A further $4 million in 2023-24 has been provided to continue the Immigration Assessment Authority pending establishment of a new Administrative Appeals Tribunal (AAT). This will be crucial to limiting growth of the massive asylum seeker backlog at the AAT.

Immigration compliance

The Budget provides $50.0 million over four years from 2023-24 (and $15.3 million per year ongoing) for additional enforcement and compliance activities to maintain the integrity of the migration system. Funding from 2025-26 will be held in the Contingency Reserve, pending an evaluation of the effectiveness of the activities. This is desperately needed as immigration compliance activities have been steadily degraded since Peter Dutton was Home Affairs Minister. I wrote on this a couple of weeks ago.

In addition, $17.9 million has been allocated to maintain or expand the Airport Liaison Officer function which is critical to disrupting illegitimate travel to Australia. A key aim of this will be to reduce labour trafficking abusing the asylum system, particularly as international travel ramps up further over the next 12 months.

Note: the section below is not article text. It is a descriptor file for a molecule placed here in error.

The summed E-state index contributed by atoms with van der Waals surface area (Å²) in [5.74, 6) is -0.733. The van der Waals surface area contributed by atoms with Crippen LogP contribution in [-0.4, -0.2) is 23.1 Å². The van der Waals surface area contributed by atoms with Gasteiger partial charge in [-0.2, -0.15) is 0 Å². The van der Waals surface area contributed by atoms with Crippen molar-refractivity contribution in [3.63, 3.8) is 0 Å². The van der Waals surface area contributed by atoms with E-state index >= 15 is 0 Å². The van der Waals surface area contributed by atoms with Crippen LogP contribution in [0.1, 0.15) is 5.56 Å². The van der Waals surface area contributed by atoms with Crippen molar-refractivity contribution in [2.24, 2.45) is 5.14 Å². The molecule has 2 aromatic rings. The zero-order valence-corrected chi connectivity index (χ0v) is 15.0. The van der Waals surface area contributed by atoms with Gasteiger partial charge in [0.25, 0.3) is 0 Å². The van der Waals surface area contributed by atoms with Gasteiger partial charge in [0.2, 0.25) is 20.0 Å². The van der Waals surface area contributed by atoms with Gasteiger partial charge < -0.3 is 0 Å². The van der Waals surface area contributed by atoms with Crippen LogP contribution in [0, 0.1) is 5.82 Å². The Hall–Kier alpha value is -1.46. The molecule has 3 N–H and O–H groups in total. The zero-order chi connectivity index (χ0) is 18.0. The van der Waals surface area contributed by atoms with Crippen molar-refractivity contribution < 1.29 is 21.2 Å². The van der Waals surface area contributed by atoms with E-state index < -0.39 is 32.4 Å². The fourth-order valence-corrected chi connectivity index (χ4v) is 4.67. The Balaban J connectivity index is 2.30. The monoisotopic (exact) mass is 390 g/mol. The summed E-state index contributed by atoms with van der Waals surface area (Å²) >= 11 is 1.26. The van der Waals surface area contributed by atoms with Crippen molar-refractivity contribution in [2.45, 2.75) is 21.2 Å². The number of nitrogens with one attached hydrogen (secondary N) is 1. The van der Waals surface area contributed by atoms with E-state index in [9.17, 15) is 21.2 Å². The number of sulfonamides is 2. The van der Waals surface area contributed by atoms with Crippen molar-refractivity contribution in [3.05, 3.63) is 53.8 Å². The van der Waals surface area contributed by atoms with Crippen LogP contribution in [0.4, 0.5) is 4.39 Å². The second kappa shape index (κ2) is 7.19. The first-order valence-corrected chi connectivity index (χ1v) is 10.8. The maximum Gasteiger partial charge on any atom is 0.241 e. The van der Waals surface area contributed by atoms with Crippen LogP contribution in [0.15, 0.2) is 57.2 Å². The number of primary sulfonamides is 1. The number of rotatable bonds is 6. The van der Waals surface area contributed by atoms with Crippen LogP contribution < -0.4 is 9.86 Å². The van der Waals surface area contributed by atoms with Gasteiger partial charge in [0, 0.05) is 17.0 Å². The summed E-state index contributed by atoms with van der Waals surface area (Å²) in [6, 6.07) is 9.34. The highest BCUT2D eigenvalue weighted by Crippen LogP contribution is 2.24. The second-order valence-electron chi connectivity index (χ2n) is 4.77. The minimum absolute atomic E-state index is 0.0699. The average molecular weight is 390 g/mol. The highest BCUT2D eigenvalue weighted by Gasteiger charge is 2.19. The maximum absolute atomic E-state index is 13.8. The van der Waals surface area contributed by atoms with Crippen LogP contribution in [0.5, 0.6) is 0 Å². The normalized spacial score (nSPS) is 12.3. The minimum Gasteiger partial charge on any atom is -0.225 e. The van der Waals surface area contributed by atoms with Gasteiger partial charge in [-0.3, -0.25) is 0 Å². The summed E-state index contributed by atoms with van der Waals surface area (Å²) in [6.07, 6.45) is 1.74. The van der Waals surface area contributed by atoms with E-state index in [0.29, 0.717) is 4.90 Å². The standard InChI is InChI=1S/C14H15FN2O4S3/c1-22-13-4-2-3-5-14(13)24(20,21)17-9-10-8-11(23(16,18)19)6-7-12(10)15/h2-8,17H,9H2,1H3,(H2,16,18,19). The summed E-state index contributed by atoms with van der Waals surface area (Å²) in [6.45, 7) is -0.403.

Temporary protection visas

The Government will also provide a permanent visa pathway for a Temporary Protection (subclass 785) visa (TPV) and Safe Haven Enterprise (subclass 790) visa (SHEV) holders who held or applied for a TPV or SHEV before 14 February 2023. The pathway to permanent residency is estimated to increase payments for government services and benefits by $732.5 million over five years from 2022-23. This measure is estimated to have a negligible impact on receipts over the five years from 2022-23.

But this leaves around 12,000 legacy boat arrivals in immigration limbo. At some stage, the Government will have to address the situation of these remaining legacy boat arrivals.

Visa application fees

To fund some of the above, visa application fees will be increased, particularly for visitors (up from $150 to $190), students (up from $650 to $715), working holidays (up from $510 to $640), business innovation and investment visa fees will increase by 40 per cent.

Overall, the Government expects this will reap an additional $100 million per annum.

Dr Abul Rizvi is an Independent Australia columnist and a former Deputy Secretary of the Department of Immigration. You can follow Abul on Twitter @RizviAbul.